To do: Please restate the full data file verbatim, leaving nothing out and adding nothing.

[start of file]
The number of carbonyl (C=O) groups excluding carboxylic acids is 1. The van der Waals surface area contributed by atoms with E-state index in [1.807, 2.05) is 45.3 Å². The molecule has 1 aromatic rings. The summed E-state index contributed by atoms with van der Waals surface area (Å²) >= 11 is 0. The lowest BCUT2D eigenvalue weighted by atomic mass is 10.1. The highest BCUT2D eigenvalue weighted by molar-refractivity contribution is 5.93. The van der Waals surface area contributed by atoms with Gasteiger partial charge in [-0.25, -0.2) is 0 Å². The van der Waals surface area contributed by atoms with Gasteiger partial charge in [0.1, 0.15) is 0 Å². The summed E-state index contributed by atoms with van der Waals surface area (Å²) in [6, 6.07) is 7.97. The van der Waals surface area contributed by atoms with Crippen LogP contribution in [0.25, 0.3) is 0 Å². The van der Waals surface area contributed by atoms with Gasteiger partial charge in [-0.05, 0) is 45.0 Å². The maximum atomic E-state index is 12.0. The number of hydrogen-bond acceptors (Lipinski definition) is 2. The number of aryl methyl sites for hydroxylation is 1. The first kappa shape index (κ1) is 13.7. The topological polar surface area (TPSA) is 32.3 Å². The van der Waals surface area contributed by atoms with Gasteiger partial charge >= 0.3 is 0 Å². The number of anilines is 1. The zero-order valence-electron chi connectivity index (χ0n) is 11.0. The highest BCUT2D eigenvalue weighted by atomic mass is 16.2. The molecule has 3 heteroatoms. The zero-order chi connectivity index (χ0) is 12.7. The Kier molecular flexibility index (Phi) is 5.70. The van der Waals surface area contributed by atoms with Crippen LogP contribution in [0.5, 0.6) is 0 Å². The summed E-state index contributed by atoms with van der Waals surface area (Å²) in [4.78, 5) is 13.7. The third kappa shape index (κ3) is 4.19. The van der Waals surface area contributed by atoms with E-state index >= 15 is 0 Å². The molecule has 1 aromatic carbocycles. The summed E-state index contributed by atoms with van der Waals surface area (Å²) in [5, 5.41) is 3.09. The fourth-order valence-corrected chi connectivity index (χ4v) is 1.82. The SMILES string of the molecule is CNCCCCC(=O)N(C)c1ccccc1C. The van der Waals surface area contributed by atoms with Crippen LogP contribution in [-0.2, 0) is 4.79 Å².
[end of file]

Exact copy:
The number of carbonyl (C=O) groups excluding carboxylic acids is 1. The van der Waals surface area contributed by atoms with E-state index in [1.807, 2.05) is 45.3 Å². The molecule has 1 aromatic rings. The summed E-state index contributed by atoms with van der Waals surface area (Å²) >= 11 is 0. The lowest BCUT2D eigenvalue weighted by atomic mass is 10.1. The highest BCUT2D eigenvalue weighted by molar-refractivity contribution is 5.93. The van der Waals surface area contributed by atoms with Gasteiger partial charge in [-0.25, -0.2) is 0 Å². The van der Waals surface area contributed by atoms with Gasteiger partial charge in [0.1, 0.15) is 0 Å². The summed E-state index contributed by atoms with van der Waals surface area (Å²) in [6, 6.07) is 7.97. The van der Waals surface area contributed by atoms with Crippen LogP contribution in [0.25, 0.3) is 0 Å². The van der Waals surface area contributed by atoms with Gasteiger partial charge in [-0.05, 0) is 45.0 Å². The maximum atomic E-state index is 12.0. The number of hydrogen-bond acceptors (Lipinski definition) is 2. The number of aryl methyl sites for hydroxylation is 1. The first kappa shape index (κ1) is 13.7. The topological polar surface area (TPSA) is 32.3 Å². The van der Waals surface area contributed by atoms with Gasteiger partial charge >= 0.3 is 0 Å². The number of anilines is 1. The zero-order valence-electron chi connectivity index (χ0n) is 11.0. The highest BCUT2D eigenvalue weighted by atomic mass is 16.2. The molecule has 3 heteroatoms. The zero-order chi connectivity index (χ0) is 12.7. The Kier molecular flexibility index (Phi) is 5.70. The van der Waals surface area contributed by atoms with Crippen LogP contribution in [0.5, 0.6) is 0 Å². The summed E-state index contributed by atoms with van der Waals surface area (Å²) in [4.78, 5) is 13.7. The third kappa shape index (κ3) is 4.19. The van der Waals surface area contributed by atoms with E-state index >= 15 is 0 Å². The molecule has 1 aromatic carbocycles. The summed E-state index contributed by atoms with van der Waals surface area (Å²) in [5, 5.41) is 3.09. The fourth-order valence-corrected chi connectivity index (χ4v) is 1.82. The SMILES string of the molecule is CNCCCCC(=O)N(C)c1ccccc1C. The van der Waals surface area contributed by atoms with Crippen LogP contribution in [-0.2, 0) is 4.79 Å².